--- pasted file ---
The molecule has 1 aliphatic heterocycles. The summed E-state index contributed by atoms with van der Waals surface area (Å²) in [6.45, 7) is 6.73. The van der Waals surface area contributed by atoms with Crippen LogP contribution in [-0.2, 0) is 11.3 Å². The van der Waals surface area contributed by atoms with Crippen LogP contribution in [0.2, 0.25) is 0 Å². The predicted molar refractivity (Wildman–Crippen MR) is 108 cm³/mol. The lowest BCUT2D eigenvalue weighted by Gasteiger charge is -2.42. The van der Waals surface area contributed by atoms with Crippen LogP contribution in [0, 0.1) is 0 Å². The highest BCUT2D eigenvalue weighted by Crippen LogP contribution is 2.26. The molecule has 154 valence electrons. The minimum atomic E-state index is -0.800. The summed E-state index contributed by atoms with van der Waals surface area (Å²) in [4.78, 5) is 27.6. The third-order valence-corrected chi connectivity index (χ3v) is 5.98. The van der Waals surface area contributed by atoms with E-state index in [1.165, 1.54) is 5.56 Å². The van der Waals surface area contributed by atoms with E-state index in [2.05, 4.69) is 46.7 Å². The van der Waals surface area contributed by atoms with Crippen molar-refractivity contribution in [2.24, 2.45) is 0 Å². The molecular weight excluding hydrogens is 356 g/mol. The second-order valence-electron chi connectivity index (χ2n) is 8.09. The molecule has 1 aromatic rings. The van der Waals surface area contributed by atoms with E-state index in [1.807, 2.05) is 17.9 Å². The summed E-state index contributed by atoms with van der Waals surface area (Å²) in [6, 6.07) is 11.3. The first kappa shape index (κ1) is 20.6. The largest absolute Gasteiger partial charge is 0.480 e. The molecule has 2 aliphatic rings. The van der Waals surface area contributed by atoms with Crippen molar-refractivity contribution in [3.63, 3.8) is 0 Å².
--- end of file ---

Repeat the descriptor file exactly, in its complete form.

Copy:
The molecule has 1 aliphatic heterocycles. The summed E-state index contributed by atoms with van der Waals surface area (Å²) in [6.45, 7) is 6.73. The van der Waals surface area contributed by atoms with Crippen LogP contribution in [-0.2, 0) is 11.3 Å². The van der Waals surface area contributed by atoms with Crippen LogP contribution in [0.2, 0.25) is 0 Å². The predicted molar refractivity (Wildman–Crippen MR) is 108 cm³/mol. The lowest BCUT2D eigenvalue weighted by Gasteiger charge is -2.42. The van der Waals surface area contributed by atoms with Crippen LogP contribution in [0, 0.1) is 0 Å². The highest BCUT2D eigenvalue weighted by Crippen LogP contribution is 2.26. The molecule has 154 valence electrons. The minimum atomic E-state index is -0.800. The summed E-state index contributed by atoms with van der Waals surface area (Å²) in [4.78, 5) is 27.6. The third-order valence-corrected chi connectivity index (χ3v) is 5.98. The van der Waals surface area contributed by atoms with E-state index in [1.165, 1.54) is 5.56 Å². The van der Waals surface area contributed by atoms with E-state index in [2.05, 4.69) is 46.7 Å². The van der Waals surface area contributed by atoms with Crippen molar-refractivity contribution in [2.24, 2.45) is 0 Å². The molecular weight excluding hydrogens is 356 g/mol. The second-order valence-electron chi connectivity index (χ2n) is 8.09. The molecule has 1 aromatic rings. The van der Waals surface area contributed by atoms with E-state index in [1.807, 2.05) is 17.9 Å². The summed E-state index contributed by atoms with van der Waals surface area (Å²) in [6, 6.07) is 11.3. The first kappa shape index (κ1) is 20.6. The largest absolute Gasteiger partial charge is 0.480 e. The molecule has 2 aliphatic rings. The van der Waals surface area contributed by atoms with Crippen molar-refractivity contribution in [3.63, 3.8) is 0 Å².